Vladimir Putin has won a third term as president, officials declared, after an election marred by allegations of widespread voter fraud.
Opposition figures said they were preparing huge demonstrations against the result in Moscow.
With 99% of ballots counted the United Russia leader won with almost 64% of the vote, election officials said.
Communist Gennady Zyuganov came second with around 17% of the vote.
Mikhail Prokhorov, a billionaire owner of an American basketball team, came in third, Nationalist Vladimir Zhirinovsky came fourth and socialist Sergei Mironov behind him. All three registered single digits in the poll.
Grigory Yavlinsky, leader of the liberal opposition Yabloko party, was not allowed to register for the election.
"I promised you we would win, and we won," Putin shouted to a flag-waving crowd of thousands of supporters outside the Kremlin on Sunday night, after claiming victory with just a quarter of votes counted.
Putin's eyes swam with tears, the AP reported, as he told his supporters that they had defeated those who wanted to "destroy" Russian statehood.
Outgoing president Dmitry Medvedev stood beside him as he said: "we showed that no one can direct us in anything!"
Putin, who served as prime minister between 2008 and 2012 after two terms as president, but has been widely seen as Russia's de facto leader since 2000 regardless of his official title, praised the elections as an "open and honest struggle".
But opponents disputed the landslide results, and said that there was evidence of widespread fraud, intimidation and ballot-box stuffing.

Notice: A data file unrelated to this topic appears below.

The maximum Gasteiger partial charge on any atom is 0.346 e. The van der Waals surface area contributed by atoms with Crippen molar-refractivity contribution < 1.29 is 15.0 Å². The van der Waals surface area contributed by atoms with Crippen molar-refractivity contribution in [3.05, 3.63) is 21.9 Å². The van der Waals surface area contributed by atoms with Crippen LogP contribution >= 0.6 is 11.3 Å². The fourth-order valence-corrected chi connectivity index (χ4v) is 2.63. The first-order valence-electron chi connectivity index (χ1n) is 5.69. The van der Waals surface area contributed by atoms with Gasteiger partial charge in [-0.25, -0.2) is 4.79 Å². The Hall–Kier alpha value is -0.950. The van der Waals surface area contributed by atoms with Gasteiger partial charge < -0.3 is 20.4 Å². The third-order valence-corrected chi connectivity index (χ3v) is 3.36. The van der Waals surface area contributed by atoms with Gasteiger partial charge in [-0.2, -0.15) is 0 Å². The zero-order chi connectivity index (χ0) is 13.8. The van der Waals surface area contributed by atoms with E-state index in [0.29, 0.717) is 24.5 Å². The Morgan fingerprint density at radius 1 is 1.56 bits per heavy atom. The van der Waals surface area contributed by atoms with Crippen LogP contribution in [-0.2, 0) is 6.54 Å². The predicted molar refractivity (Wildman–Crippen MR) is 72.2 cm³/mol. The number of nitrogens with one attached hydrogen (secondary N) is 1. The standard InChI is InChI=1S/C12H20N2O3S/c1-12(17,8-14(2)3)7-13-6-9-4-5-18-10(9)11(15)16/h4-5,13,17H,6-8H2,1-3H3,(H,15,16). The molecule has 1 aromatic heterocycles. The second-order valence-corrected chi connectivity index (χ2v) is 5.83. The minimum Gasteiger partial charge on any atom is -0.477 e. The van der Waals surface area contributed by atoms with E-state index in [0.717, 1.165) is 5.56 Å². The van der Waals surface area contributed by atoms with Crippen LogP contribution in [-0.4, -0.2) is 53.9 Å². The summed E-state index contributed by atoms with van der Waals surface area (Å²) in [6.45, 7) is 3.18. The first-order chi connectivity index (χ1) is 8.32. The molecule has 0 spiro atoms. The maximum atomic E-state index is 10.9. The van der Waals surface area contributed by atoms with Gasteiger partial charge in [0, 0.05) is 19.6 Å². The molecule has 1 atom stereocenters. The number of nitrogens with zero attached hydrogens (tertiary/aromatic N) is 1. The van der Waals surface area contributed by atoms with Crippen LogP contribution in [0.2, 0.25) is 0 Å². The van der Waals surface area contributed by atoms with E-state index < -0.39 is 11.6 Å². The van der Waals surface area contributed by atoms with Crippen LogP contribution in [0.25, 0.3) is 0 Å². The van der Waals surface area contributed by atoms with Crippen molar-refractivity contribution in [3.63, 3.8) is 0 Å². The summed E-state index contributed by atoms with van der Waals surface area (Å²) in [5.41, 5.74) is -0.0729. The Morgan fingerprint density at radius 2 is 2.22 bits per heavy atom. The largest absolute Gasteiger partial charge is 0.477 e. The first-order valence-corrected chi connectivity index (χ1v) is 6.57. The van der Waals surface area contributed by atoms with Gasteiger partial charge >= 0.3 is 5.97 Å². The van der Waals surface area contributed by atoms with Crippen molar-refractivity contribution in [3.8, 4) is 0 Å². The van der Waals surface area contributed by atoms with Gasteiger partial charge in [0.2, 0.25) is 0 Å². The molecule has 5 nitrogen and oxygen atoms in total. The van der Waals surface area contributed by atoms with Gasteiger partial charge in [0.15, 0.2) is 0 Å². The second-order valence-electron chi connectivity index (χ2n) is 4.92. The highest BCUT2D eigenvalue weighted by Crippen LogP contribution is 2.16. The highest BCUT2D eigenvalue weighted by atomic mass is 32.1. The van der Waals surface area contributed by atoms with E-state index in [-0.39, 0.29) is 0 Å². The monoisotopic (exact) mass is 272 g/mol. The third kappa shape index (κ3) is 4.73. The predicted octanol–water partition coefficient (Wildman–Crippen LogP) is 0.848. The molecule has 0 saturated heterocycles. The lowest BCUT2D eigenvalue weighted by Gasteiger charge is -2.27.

Despite Putin's strong support among many in Russia, who see him as a guardian of stability, the opposition had hoped to push him into a second round of voting.
Russian independent election watchdog Golos said there had been widespread claims of "carousel voting" in which voters were bused to different poll stations to vote multiple times.
At one polling station in Dagestan, near Chechnya, web cams showed Putin supporters throwing ballot after ballot into boxes.
The Central Election Commission responded by saying the results from that station would not be valid.
In some stations near Dagestan Putin received more than 90% of the vote.
"These elections are not free. ... That's why we'll have protests tomorrow," said opposition politician Mikhail Kasyanov, who was Putin's first prime minister.
"We will not recognise the president as legitimate," he said.
The claims echo those made in December after independent observers said parliamentary elections had been tainted by a number of violations.
Those allegations sparked a wave of protests, seen by many as posing the first serious threat to Putin's authority for more than a decade.
Fresh demonstrations against the election result are expected in Moscow on Monday. On Sunday evening a woman was arrested after she stropped to his waist and revealed the word "thief" written on her body, the AP said.
Putin's campaign chief, Stanislav Govorukhin, said the claims of fraud were "ridiculous."
The UK Foreign Office said it was waiting "with interest" for reports from the Organisation for Security and Co-operation in Europe (OSCE) and the Office for Democratic Institutions and Human Rights (ODIHR), which are due at around 2pm on Monday.
A spokesman said: "We fully support the important democratic elections in Russia as elsewhere in the world.
"As a Council of Europe member state Russia has an obligation to uphold key democratic norms and standards."
Former foreign secretary David Miliband branded Putin a "ruthless" dictator whose days are numbered.
In an article for The Sun he warned it would be wrong to underestimate the "intelligent" leader but predicted he will not survive a six-year term at the Kremlin.
Miliband wrote: "It is wrong to underestimate Putin. He is intelligent, worldly and ruthless."
Relations between Britain and Russia reached breaking point after the murder in London of dissident critic Alexander Litvinenko but have been more cordial since Prime Minister David Cameron's visit to the nation last year.Suggest a correction